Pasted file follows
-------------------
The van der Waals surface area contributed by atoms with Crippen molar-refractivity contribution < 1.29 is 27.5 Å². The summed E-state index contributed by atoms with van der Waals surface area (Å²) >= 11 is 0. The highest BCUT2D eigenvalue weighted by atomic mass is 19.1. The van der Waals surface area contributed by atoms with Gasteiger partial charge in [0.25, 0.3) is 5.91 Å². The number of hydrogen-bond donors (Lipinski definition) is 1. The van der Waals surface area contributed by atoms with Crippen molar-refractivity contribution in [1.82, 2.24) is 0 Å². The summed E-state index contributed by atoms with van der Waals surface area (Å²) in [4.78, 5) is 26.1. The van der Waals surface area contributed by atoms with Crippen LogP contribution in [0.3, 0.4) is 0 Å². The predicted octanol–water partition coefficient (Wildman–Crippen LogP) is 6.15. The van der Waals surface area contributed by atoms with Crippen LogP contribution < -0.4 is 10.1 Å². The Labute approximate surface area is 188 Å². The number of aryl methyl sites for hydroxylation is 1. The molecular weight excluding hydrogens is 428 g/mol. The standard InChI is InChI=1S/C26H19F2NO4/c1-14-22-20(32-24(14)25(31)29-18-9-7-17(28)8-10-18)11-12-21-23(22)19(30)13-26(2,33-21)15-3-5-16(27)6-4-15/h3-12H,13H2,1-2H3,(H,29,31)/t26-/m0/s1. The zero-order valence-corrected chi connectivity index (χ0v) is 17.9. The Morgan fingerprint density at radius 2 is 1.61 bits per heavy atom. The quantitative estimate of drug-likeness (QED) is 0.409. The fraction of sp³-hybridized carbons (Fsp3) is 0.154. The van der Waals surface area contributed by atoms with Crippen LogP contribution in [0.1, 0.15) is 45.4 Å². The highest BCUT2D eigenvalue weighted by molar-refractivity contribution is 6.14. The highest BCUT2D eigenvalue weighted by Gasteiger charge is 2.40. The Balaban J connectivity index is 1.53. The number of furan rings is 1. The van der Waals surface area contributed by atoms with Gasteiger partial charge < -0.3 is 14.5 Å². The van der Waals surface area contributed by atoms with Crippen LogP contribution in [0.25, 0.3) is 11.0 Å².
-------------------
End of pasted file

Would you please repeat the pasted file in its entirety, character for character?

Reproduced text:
The van der Waals surface area contributed by atoms with Crippen molar-refractivity contribution < 1.29 is 27.5 Å². The summed E-state index contributed by atoms with van der Waals surface area (Å²) >= 11 is 0. The highest BCUT2D eigenvalue weighted by atomic mass is 19.1. The van der Waals surface area contributed by atoms with Gasteiger partial charge in [0.25, 0.3) is 5.91 Å². The number of hydrogen-bond donors (Lipinski definition) is 1. The van der Waals surface area contributed by atoms with Crippen molar-refractivity contribution in [1.82, 2.24) is 0 Å². The summed E-state index contributed by atoms with van der Waals surface area (Å²) in [4.78, 5) is 26.1. The van der Waals surface area contributed by atoms with Crippen LogP contribution in [0.3, 0.4) is 0 Å². The predicted octanol–water partition coefficient (Wildman–Crippen LogP) is 6.15. The van der Waals surface area contributed by atoms with Crippen LogP contribution < -0.4 is 10.1 Å². The Labute approximate surface area is 188 Å². The number of aryl methyl sites for hydroxylation is 1. The molecular weight excluding hydrogens is 428 g/mol. The standard InChI is InChI=1S/C26H19F2NO4/c1-14-22-20(32-24(14)25(31)29-18-9-7-17(28)8-10-18)11-12-21-23(22)19(30)13-26(2,33-21)15-3-5-16(27)6-4-15/h3-12H,13H2,1-2H3,(H,29,31)/t26-/m0/s1. The zero-order valence-corrected chi connectivity index (χ0v) is 17.9. The Morgan fingerprint density at radius 2 is 1.61 bits per heavy atom. The quantitative estimate of drug-likeness (QED) is 0.409. The fraction of sp³-hybridized carbons (Fsp3) is 0.154. The van der Waals surface area contributed by atoms with Crippen LogP contribution in [0.1, 0.15) is 45.4 Å². The highest BCUT2D eigenvalue weighted by molar-refractivity contribution is 6.14. The highest BCUT2D eigenvalue weighted by Gasteiger charge is 2.40. The Balaban J connectivity index is 1.53. The number of furan rings is 1. The van der Waals surface area contributed by atoms with Gasteiger partial charge < -0.3 is 14.5 Å². The van der Waals surface area contributed by atoms with Crippen LogP contribution in [0.25, 0.3) is 11.0 Å².